This is the first part of a series on leadership.
Leadership is a tough quality to define. When NFL scouts look at a prospect, they classify leadership as an “intangible.” Leadership is definitely a quality, while tough to define, is a trait that you’ll able to distinguish whether a person has “it” or not.
When you take a look around you and throughout history, the world has been fortunate to have been inhabited by a whole host of influential leaders. Some of the most admired leaders have been Martin Luther King, Jr., Gandhi, and Franklin Delano Roosevelt. What made these people such great leaders? Were they particularly great public speakers? Martin Luther King, Jr. undoubtedly was a great speaker, but I’m not sure the same can be said for Gandhi and FDR?
While leadership is certainly difficult to DEFINE, there are attributes that we can associate with signs of being a leader.
1. Visionary: A leader brings a vision to it’s group. It’s a plan by which others can FOLLOW. This vision brings the followers the emotion of hope and something the followers can strive to achieve. The vision should be clear and the leader should stand up for what the leader believes in.
“A leader is a dealer in hope” – Napoleon Bonaparte
2. Reliable: You don’t want to follow someone that shows up late or doesn’t do what they say they are going to do. In a leader, you want someone that’s reliable, with a message that people can follow. If leaders aren’t consistent if their efforts and their actions, it causes followers to begin to doubt the dedication of the leader to the cause. I can’t find a citation, but historian Doris Kearns Goodwin was recently on The Daily Show. She stated that during the Great Depression and during FDR’s tenure a citizen once said something to the effect of “I don’t have any money, don’t have a job, and I don’t have a reason to live, but I keep on going because I know FDR is there.”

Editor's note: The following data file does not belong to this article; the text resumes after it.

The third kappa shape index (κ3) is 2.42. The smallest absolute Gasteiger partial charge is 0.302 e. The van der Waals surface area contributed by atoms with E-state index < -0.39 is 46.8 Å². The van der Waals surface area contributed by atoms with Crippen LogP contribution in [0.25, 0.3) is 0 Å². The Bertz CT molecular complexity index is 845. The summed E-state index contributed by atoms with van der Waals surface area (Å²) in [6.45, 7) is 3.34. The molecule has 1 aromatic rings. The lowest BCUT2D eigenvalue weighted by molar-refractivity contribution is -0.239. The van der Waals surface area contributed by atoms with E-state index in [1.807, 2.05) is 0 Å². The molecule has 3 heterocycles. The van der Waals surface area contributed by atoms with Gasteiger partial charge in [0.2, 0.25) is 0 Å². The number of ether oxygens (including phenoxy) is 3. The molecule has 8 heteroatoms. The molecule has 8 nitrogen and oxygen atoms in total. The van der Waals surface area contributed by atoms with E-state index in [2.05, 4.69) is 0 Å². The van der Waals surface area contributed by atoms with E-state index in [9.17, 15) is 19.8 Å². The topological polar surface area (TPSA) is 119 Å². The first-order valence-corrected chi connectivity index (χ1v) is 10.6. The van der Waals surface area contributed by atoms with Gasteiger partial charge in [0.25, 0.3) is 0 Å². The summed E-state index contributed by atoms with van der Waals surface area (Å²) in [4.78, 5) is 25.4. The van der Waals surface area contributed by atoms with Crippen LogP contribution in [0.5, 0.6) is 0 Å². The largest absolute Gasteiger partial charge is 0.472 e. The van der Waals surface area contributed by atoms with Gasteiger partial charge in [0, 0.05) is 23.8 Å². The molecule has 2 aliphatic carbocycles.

“Deligating work works, provided the one delegating works, too.” – Robert Half
3. Audacity: It takes guts to be a leader. It’s not for everyone. Some people would prefer to tag along for the ride and that’s fine. Not everyone can or should be a leader.
4. Empowering People: Inherently, people want to do a good job. They want to succeed and make others happy. As a leader, you need to allow people to succeed. By empowering people, the leader isn’t doing the task for the person following the leader, but instead gives them the tools necessary to succeed.
5. Positive: Nobody wants to follow a person who is “doom and gloom.” A leader doesn’t need to be all about rainbows and sunshine, but there definitely needs to be a boost of positivity especially when tackling a difficult project or the “going gets tough.”
“A pessimist sees the difficulty in every opportunity; an optimist sees the opportunity in every difficulty.” – Winston Churchill
6. Motivating: If you don’t have the previous characteristics, it certainly isn’t very motivating for the follower to follow the leader let alone do a great job. A leader needs a vision, otherwise people don’t have a map and tend to get lost.
What do you think about the 6 characteristics of leadership I’ve given? Do you have any to add?
Photo by: Jim Bowen